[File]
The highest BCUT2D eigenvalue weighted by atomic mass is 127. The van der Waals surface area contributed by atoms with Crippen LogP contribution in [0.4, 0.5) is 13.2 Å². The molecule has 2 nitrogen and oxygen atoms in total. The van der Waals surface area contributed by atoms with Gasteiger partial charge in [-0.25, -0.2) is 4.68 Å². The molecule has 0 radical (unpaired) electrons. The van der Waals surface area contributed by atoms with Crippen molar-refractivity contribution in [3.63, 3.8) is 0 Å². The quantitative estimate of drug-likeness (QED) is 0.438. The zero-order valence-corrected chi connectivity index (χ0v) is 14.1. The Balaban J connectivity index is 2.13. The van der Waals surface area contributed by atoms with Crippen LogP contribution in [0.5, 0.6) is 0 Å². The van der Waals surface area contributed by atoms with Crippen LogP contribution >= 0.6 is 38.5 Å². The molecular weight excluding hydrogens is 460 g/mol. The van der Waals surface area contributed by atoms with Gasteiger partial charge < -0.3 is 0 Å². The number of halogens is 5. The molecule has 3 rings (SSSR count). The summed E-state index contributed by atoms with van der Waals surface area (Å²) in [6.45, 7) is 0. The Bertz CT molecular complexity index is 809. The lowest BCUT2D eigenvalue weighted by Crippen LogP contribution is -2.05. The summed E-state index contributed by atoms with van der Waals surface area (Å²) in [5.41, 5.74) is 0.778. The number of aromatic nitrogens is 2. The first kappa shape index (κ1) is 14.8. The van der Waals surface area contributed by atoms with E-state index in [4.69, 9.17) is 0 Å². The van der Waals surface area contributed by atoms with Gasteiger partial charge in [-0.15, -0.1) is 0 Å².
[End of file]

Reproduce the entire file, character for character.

The highest BCUT2D eigenvalue weighted by atomic mass is 127. The van der Waals surface area contributed by atoms with Crippen LogP contribution in [0.4, 0.5) is 13.2 Å². The molecule has 2 nitrogen and oxygen atoms in total. The van der Waals surface area contributed by atoms with Gasteiger partial charge in [-0.25, -0.2) is 4.68 Å². The molecule has 0 radical (unpaired) electrons. The van der Waals surface area contributed by atoms with Crippen molar-refractivity contribution in [3.63, 3.8) is 0 Å². The quantitative estimate of drug-likeness (QED) is 0.438. The zero-order valence-corrected chi connectivity index (χ0v) is 14.1. The Balaban J connectivity index is 2.13. The van der Waals surface area contributed by atoms with Crippen LogP contribution in [0.5, 0.6) is 0 Å². The van der Waals surface area contributed by atoms with Crippen LogP contribution >= 0.6 is 38.5 Å². The molecular weight excluding hydrogens is 460 g/mol. The van der Waals surface area contributed by atoms with Gasteiger partial charge < -0.3 is 0 Å². The number of halogens is 5. The molecule has 3 rings (SSSR count). The summed E-state index contributed by atoms with van der Waals surface area (Å²) in [6.45, 7) is 0. The Bertz CT molecular complexity index is 809. The lowest BCUT2D eigenvalue weighted by Crippen LogP contribution is -2.05. The summed E-state index contributed by atoms with van der Waals surface area (Å²) in [5.41, 5.74) is 0.778. The number of aromatic nitrogens is 2. The first kappa shape index (κ1) is 14.8. The van der Waals surface area contributed by atoms with E-state index in [4.69, 9.17) is 0 Å². The van der Waals surface area contributed by atoms with Gasteiger partial charge in [-0.15, -0.1) is 0 Å².